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Archive for August 2012

Remote humiliation

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The Midland Metro has become “the first tram system in the UK to win a prestigious award for passenger safety and crime reduction”, according to the Centro press release ‘Metro system first in UK to win safety award‘ dated 29 August 2012.

Judges from the Secured by Design organisation and the Association of Chief Police Officers have given the coveted Safer Tram Stop Award to all 23 stops on the system, which is owned by transport authority Centro and operated by National Express.

The initiative rewards operators who reduce crime and anti-social behaviour at tram stops. It also advises operators, designers and architects on how to develop better and safer environments.

Assessors for the award, a joint scheme between Secured by Design and British Transport Police, travelled the line between Birmingham and Wolverhampton inspecting facilities at the stops.

They also interviewed passengers, asking questions such as how safe they felt using the Metro and what they felt could be done to improve it.

The award follows a number of initiatives by the Safer Travel Partnership, which involves Centro, West Midlands Police, British Transport Police and National Express, to deter crime and anti-social behaviour on the system.
[…]
Offenders have also played a role through the Community Payback project by cutting back foliage to improve visibility and by cleaning and painting stops. The scheme has involved the Wolverhampton, Sandwell and Birmingham Community Payback Units as part of the Staffordshire and West Midlands Probation Trust.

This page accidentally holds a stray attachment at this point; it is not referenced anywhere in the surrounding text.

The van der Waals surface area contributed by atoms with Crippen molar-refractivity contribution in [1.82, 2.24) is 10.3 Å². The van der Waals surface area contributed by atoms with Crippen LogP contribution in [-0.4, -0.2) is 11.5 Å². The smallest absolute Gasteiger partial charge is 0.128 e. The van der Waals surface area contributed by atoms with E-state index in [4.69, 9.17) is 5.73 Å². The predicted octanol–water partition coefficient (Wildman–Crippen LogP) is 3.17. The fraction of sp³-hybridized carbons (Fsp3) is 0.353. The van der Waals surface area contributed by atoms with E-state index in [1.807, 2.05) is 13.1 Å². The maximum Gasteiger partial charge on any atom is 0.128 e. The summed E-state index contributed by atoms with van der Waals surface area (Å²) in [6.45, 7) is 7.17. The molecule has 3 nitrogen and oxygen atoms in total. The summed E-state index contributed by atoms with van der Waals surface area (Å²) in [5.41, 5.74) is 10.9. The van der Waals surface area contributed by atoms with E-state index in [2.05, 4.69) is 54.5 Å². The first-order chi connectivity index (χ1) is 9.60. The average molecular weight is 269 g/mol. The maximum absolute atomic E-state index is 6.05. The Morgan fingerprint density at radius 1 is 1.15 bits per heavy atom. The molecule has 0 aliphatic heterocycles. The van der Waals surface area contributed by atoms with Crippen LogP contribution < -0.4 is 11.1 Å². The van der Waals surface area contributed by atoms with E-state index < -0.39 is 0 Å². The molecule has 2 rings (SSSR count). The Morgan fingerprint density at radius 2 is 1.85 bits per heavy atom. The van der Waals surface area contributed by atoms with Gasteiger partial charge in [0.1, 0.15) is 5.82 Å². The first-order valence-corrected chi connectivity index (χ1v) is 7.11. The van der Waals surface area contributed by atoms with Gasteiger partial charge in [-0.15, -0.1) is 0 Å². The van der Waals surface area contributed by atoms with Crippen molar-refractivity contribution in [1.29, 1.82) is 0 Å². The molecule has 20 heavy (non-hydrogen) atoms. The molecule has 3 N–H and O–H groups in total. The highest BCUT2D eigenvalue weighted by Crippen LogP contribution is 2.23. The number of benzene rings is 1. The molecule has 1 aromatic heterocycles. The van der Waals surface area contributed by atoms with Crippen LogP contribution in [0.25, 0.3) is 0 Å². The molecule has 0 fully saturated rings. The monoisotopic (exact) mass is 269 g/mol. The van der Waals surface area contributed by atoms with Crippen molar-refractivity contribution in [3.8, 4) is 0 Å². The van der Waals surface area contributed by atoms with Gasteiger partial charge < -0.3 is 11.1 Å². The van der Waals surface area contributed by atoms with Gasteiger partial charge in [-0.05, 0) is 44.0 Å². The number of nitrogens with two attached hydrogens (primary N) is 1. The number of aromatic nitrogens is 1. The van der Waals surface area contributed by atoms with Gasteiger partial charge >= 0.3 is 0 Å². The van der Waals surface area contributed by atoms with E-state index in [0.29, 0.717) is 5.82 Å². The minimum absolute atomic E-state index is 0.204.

The Secured by Design website gives the following information about it.

ACPO Secured by Design
======================
Established in 1989, Secured by Design (SBD) is owned by the Association of Chief Police Officers (ACPO) and is the corporate title for a group of national police projects focusing on the design and security for new & refurbished homes, commercial premises and car parks as well as the acknowledgement of quality security products and crime prevention projects.

Secured by Design Membership
============================
The company operates a licensing scheme and includes member companies who are entitled to use the Secured by Design logo and promote the term ‘Police Preferred Specification’ on products which have passed the tests specified by ACPO Secured by Design.

Conspicuous by their absence from Centro’s press release are any hard facts about the number of crimes on the Midland Metro over time, by type and location. The award just seems to be an ACPO whizz to raise money, but again, there is no information about how much the “assessment” cost.